Legislative Alert ~ Week of March 16, 2020

Contact our Legislators Directly or Use RTS to Express Your Position on These Bills! Please watch for alerts related to the budget throughout the week.

LD-6 Legislators (all Republicans)

LD-7 Legislators (all Democrats)

House and Senate Leaders (Republicans):



EDUCATION

SB1357 – OPPOSE – would require all books, instructional aides, mandatory and optional reading materials to be pre-approved the year before school starts, before teachers even meet their students.

SB1587 – SUPPORT – would have Arizona join 11 other states in banning “lunch shaming” at school.

HB2115 – OPPOSE -would require all Arizona universities and community colleges to develop and require a 6 credit-hour course on the U.S. & Arizona Constitutions, which would be mandatory for graduation. Arizona higher education already faces the deepest funding cuts and biggest tuition increases of anywhere in the nation since 2008. Arizona university in-state tuition for 2010-20 is $702 per credit hour, meaning this mandatory class will add $4200 to the cost of a university degree, not including books and materials. The bill comes with no appropriation.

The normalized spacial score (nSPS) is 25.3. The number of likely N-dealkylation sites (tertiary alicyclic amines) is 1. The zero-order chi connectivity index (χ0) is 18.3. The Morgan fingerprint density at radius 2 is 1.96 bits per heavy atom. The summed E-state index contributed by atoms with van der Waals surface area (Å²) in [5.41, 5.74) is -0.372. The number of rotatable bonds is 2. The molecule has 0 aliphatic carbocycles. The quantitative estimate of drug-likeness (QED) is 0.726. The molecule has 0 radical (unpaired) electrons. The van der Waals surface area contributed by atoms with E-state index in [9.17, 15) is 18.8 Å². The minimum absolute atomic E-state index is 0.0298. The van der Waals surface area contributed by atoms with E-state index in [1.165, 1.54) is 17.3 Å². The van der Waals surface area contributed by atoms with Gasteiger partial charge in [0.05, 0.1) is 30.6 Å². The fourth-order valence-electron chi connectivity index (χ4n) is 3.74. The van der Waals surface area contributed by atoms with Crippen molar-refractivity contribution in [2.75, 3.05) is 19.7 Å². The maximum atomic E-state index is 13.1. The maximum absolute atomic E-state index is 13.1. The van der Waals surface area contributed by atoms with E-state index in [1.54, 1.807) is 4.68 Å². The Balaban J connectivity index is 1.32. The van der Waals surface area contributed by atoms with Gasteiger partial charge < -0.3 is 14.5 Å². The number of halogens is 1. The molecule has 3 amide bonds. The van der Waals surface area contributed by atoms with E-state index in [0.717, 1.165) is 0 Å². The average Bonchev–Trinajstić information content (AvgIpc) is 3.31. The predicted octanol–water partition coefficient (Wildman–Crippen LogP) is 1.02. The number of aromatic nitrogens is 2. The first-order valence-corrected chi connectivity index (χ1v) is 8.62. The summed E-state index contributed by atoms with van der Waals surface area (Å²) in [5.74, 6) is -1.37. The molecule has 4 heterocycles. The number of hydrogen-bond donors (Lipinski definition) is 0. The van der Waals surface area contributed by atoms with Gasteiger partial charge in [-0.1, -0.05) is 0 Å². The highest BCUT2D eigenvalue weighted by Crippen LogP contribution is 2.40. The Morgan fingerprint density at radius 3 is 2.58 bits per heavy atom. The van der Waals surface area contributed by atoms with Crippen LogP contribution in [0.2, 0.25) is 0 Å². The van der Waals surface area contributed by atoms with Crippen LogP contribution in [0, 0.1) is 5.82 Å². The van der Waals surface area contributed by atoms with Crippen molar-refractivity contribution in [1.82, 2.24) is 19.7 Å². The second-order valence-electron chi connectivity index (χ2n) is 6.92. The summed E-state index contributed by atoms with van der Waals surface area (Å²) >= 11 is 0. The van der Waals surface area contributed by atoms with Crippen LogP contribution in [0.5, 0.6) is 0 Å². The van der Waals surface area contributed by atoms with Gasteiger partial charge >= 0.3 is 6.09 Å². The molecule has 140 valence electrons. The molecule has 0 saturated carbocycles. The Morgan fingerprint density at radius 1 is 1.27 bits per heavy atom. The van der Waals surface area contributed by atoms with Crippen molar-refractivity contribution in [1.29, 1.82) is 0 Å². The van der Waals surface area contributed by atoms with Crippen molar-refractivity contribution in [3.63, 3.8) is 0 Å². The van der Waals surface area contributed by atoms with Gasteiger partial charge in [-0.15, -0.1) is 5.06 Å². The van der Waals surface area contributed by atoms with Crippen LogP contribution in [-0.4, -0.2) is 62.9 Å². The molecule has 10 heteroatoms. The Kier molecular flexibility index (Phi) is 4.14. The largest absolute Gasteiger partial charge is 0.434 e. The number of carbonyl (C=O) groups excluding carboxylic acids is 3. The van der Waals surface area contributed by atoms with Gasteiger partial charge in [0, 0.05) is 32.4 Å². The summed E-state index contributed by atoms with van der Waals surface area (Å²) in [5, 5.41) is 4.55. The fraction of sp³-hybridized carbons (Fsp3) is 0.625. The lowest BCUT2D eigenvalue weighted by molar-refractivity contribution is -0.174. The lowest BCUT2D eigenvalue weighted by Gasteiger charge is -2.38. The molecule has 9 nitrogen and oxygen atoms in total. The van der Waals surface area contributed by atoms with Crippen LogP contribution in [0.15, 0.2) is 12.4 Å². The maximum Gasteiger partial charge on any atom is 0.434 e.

GOVERNANCE

SCR1018 – OPPOSE -would ask voters to amend Arizona’s Constitution to require that legislative districts vary in size by no more than 5,000 people. This would dilute Native and other voices which tend to vote Democratic. 

ANIMAL CRUELTY

HB2724 – SUPPORT -would ban the sale of all eggs laid by confined or caged hens starting in 2025. Dunn calls it a compromise between Arizona’s egg industry (dominated by Hickman’s) and the Humane Society. The changes could cost Hickman’s several hundred million dollars, but would allow them to continue selling eggs in California, which passed a similar law in 2015. Egg producers would have to start giving hens more space by the end of this year. The bill doesn’t address cruel practices like forced molting, but it’s a step forward compared to current practice, especially given the difficulty of ballot initiatives these days.

LOCAL CONTROL